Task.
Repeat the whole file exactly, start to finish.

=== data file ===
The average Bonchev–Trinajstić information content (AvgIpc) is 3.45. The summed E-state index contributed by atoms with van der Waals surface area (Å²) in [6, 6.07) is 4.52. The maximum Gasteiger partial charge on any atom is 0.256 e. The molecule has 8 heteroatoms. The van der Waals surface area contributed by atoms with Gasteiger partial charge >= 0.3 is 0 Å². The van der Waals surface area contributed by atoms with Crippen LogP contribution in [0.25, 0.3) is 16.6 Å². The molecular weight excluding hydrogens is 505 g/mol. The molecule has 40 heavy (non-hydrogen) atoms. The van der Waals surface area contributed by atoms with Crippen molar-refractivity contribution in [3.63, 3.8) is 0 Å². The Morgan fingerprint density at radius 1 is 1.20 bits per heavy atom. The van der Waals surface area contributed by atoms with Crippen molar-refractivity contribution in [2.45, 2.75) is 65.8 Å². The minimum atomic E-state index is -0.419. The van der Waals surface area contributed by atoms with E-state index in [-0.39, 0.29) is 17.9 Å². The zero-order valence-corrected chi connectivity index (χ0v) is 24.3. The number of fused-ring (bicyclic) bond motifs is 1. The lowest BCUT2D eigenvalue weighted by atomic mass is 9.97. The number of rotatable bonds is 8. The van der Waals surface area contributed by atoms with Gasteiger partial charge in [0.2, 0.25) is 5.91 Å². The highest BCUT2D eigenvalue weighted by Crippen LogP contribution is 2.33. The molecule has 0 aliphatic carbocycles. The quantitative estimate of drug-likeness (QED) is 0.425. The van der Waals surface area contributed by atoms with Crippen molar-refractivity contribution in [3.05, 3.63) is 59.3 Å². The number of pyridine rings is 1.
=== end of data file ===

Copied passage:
The average Bonchev–Trinajstić information content (AvgIpc) is 3.45. The summed E-state index contributed by atoms with van der Waals surface area (Å²) in [6, 6.07) is 4.52. The maximum Gasteiger partial charge on any atom is 0.256 e. The molecule has 8 heteroatoms. The van der Waals surface area contributed by atoms with Gasteiger partial charge >= 0.3 is 0 Å². The van der Waals surface area contributed by atoms with Crippen LogP contribution in [0.25, 0.3) is 16.6 Å². The molecular weight excluding hydrogens is 505 g/mol. The molecule has 40 heavy (non-hydrogen) atoms. The van der Waals surface area contributed by atoms with Crippen molar-refractivity contribution in [3.63, 3.8) is 0 Å². The Morgan fingerprint density at radius 1 is 1.20 bits per heavy atom. The van der Waals surface area contributed by atoms with Crippen molar-refractivity contribution in [2.45, 2.75) is 65.8 Å². The minimum atomic E-state index is -0.419. The van der Waals surface area contributed by atoms with E-state index in [-0.39, 0.29) is 17.9 Å². The zero-order valence-corrected chi connectivity index (χ0v) is 24.3. The number of fused-ring (bicyclic) bond motifs is 1. The lowest BCUT2D eigenvalue weighted by atomic mass is 9.97. The number of rotatable bonds is 8. The van der Waals surface area contributed by atoms with Gasteiger partial charge in [0.2, 0.25) is 5.91 Å². The highest BCUT2D eigenvalue weighted by Crippen LogP contribution is 2.33. The molecule has 0 aliphatic carbocycles. The quantitative estimate of drug-likeness (QED) is 0.425. The van der Waals surface area contributed by atoms with Crippen molar-refractivity contribution in [3.05, 3.63) is 59.3 Å². The number of pyridine rings is 1.